Schematic Organization: How to Systematically Organize Your Messy Schematic Design
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Even as a six-year-old, my son is great at organizing his toys and personal belongings. At that age, I used to chuck all my possessions into a huge storage box. My son, on the other hand, has a knack for orderliness that borders on obsessive. Although his meticulous attention to detail can be mildly frustrating at times, it means that I can always trust him to keep his play area organized.
In PCB design, you need to exhibit the same level of organization in your schematics document to ensure that any hardware designers inheriting your project can progress with ease. The last thing you want is being constantly harassed by calls and emails because no one can understand your schematics.
Many electronics design articles discuss PCB layout best practices, like reducing electromagnetic interference (EMI) or high-speed design. But before you can even start routing the first net on a PCB, you have to get the schematics right. Schematics design is, in fact, one of the most overlooked aspects of PCB design.
When you’re starting a hardware design, you probably have a general idea of what the complete circuit should look like. A approach to schematic design is to start by placing the main components, like the microcontroller, memory chips, and special function integrated circuits (IC). Then, you would place the passive components before making connections between components.
The schematic is then exported to the PCB layout, where the respective footprints are populated with the interconnecting nets. A schematic design that generates the correct connections in the PCB seems to be all that matters; but in reality, a schematic design needs to be properly organized to ensure that it's easily understood and reused.
Keeping your schematic organized is a combination of habit and the features of the PCB design software that you’re using. Here’s how I normally organize my schematics:
In a simple design with a relatively low component counts, it makes sense to create the whole circuit on a single schematic sheet. But when you’re taking on complicated hardware design where hundreds of components are involved, squeezing everything on a single schematic sheet can be rather overwhelming.
Instead, you may want to create different schematic sheets for different functions like the diagram above. Not only does this make the schematics in the individual sheets more manageable, but they can also be easily reused in new designs.
Schematic documents organized in rows
Designators can be a great way to quickly cross-reference components within the schematic. You’ll be glad to have a designator system in place when you’re trying to locate or remove a single capacitor amidst hundreds of components.
In my schematics, designators are built to represent the type of components, the number of the sheets that it belongs to, and the component index within the sheet itself. For example, D0512 represents a diode in the fifth schematic sheet and is the twelfth similar component. For a general overview of the component count, you can also list the range of each component at the bottom of the schematic sheet.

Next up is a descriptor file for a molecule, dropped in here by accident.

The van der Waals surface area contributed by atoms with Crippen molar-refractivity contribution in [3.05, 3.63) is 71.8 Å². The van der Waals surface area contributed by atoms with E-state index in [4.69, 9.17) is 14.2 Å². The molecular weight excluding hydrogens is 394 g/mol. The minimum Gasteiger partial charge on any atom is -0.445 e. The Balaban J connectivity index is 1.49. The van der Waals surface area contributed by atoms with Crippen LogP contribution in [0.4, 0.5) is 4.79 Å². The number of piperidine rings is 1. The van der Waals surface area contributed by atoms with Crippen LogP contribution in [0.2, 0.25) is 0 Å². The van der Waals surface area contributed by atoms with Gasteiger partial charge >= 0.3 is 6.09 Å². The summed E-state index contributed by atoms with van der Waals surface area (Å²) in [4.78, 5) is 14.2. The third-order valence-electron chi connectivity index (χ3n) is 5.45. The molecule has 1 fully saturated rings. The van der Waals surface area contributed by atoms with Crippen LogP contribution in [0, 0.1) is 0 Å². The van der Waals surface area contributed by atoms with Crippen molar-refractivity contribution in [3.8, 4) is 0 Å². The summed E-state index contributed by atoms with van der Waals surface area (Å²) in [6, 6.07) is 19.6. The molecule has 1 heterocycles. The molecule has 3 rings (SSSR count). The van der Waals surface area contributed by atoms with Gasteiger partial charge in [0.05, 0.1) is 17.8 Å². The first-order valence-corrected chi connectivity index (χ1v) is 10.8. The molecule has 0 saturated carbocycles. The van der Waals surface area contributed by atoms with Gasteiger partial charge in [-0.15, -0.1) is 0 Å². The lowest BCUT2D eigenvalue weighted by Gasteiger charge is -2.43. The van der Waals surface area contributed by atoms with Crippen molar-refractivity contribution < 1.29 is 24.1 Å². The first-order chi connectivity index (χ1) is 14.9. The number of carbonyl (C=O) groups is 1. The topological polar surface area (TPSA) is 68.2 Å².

Keeping schematics neat and tidy involves more than simply splitting the circuit into separate sheets. Some sheets contain more components and are vastly complicated than others. It always helps to create sub-schematic groups to clearly highlight the different purposes of the schematics.
For example, the “memory” schematic sheet contains circuits that relate to SRAM, FRAM, Flash and SD Card. It’s important to ensure that components related to each memory type are positioned close to each other but sufficiently separated from others.
4. Use Net and Port Labels
The easiest way to represent a physical connection between two pins is to draw a wire connection. In simple schematics, this gives you a complete picture of the circuit with a single glance. But with complex circuits involving hundreds or thousands of nets, using net or port labels is a better option.
It’s a good practice to use netlabels for signal connections within the same schematic sheet and port labels for connections between different sheets, as illustrated in the figure above. It’s also important to use the same punctuation and spelling when repeating labels.
Schematic information with corresponding designators
5. Add Useful Comments
It doesn’t hurt to add comments to the schematic where necessary. Besides basic information like the version and date, you may also want to include notes on any design concerns to keep in mind during the PCB prototyping process. Clearly spelling out instructions helps minimize issues for others who may be involved in the design process.
With PCB design, usually, you’re not going to be the only one looking at your documents. Being able to manage your information effectively will become a true gift the more involved your design process becomes with the rest of your department and team. Whether it’s easily translatable data formats, or just clearly communicated designators and component information, your schematic can hold a lot of the necessary information for involved parties.
Whether you need to add schematic sheets or include comments, Altium Designer® offers the right tools to simplify your organizational process. Need more help clearing up the mess in your schematic? Talk to an expert at Altium.